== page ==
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2024 will prove a crucial year for EU, the Russia-Ukraine war, former State Department official says

Karen Donfried was in conversation with Mai’a Cross, dean’s professor of political science, international affairs and diplomacy, on Tuesday about the current state of the war, and what the future might hold.

Karen Donfried and Mai'a Cross speaking at the front of a room about the current state of the Russia Ukraine war and it's impact on the EU.
The chat was the inaugural event in Northeastern’s Leaders in Foreign Service speaker series. Photo by Alyssa Stone/Northeastern University

In the months leading up to Russia’s invasion of Ukraine, mainland Europe was somewhat divided over the intelligence officials were receiving about the Kremlin and Ukraine. One part of the continent was sure that Vladimir Putin wouldn’t initiate a ground war, while the other — the countries geographically near the superpower — saw war as all but inevitable. 

That’s according to Karen Donfried, who was the U.S. assistant secretary of state for European and Eurasian Affairs at the time, and was leading the largest regional bureau at the State Department during the war. 

Donfried discussed the matter with Mai’a Cross, dean’s professor of political science, international affairs and diplomacy, and director of the Center for International Affairs and World Cultures at Northeastern University, on Tuesday. They also talked about the current state of the war and what the future might hold. 

The chat was the inaugural event in Northeastern’s Leaders in Foreign Service speaker series.

Donfried opened the dialogue by providing a sketch of the pre-war landscape in the U.S. and Europe. She said she accompanied Williams Burns, director of the Central Intelligence Agency, and other U.S. officials on a trip to Moscow in November 2021 to meet with senior Russian officials — including Putin by video call.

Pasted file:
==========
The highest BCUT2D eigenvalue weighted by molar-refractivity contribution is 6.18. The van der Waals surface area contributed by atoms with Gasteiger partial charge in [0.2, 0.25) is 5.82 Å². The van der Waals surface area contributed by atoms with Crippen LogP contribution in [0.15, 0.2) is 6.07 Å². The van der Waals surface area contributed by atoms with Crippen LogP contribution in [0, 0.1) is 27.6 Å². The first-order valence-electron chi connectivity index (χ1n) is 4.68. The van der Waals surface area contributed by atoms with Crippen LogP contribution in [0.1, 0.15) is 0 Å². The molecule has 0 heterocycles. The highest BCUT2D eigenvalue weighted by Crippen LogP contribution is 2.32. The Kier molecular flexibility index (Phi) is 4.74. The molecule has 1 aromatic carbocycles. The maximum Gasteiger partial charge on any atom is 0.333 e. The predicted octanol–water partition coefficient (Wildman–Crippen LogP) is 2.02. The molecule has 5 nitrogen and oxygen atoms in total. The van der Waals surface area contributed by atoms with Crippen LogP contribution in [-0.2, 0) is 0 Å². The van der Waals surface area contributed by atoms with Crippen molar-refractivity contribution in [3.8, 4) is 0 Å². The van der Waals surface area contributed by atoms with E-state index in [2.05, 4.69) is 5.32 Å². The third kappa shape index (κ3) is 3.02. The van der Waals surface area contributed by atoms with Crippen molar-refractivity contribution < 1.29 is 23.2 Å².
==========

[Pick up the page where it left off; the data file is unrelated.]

“There was nothing that was said on the Russian side that made us think that this wasn’t very serious,” she said.

Still, Donfried said that some of her diplomatic counterparts simply couldn’t stomach the idea that Putin would take such a bold step. 

“Our allies in Western Europe accepted that intelligence, but intelligence is telling you what’s happening in that moment, and then you as a policymaker have to assess that intelligence,” Donfried said. “At the end of the day, most of our allies in Western Europe did not think that was going to happen. They felt that Russia had more to lose than to gain with a full-scale invasion.”

Once Russia did invade Ukraine on Feb. 24, 2022, NATO and the West’s response was swift. “One of the major accomplishments early on was this unified Western position in dealing with Russia after the invasion,” Cross said. 

America’s diplomatic engagement on the matter of the Russian threat “was very important to help the Europeans find a common position,” Donfried said. 

“In the run-up to the invasion, people were in different places,” she said.

But even as the invasion unfolded, European countries were reckoning with how to square such a cataclysmic development — one that shattered perceptions of geopolitical realities — with what they thought they knew about diplomacy and security in a post-Cold War world. Germany, in particular, responded by aggressively ramping up defense spending, among other measures, in what experts describe as the most dramatic overhaul of its foreign policy since unification in 1990, according to Chatham House, a U.K.-based think tank. 

“The emphasis on Germany is so important because in foreign policy and in terms of the engine of European integration,” France and Germany have always been center stage, Cross said. “When you have one country change so dramatically … it really does beg the question: What’s next with the [European Union]?”

Donfried said she believes the war resulted in fundamental changes in the EU. Founded in 1993, the multinational alliance has focused primarily on economic issues, such as trade policy, climate policy and regional development. After the invasion, the EU enacted a series of sanctions and export controls targeting Russia in retaliation. 

“I think we have really seen the European Union act strategically since Russia’s full-scale invasion of Ukraine,” Donfried said. “The beauty of the European Union is that it pulls all of those union states together.”

Both Donfried and Cross agree: 2024 marks a crucial moment for the EU, especially in light of the “increase in political polarization and a rise in far-right parties” in nearly every European country. Donfried argues that, should populist movements in Europe win out, Putin may feel emboldened to continue waging his war of aggression.  

“Many of those parties tend to be sympathetic to Russia,” Donfried said. “So what will the electoral politics mean, and how will that change some of the dynamics we’re seeing now in the European Union?”

And Western funding for support will also continue to prove critical, as Donfried argues in a recent piece in Foreign Affairs, adding that Kyiv needs “artillery shells, air defense missiles, deep-strike rockets and other critical military needs” to continue to beat back Russian aggression.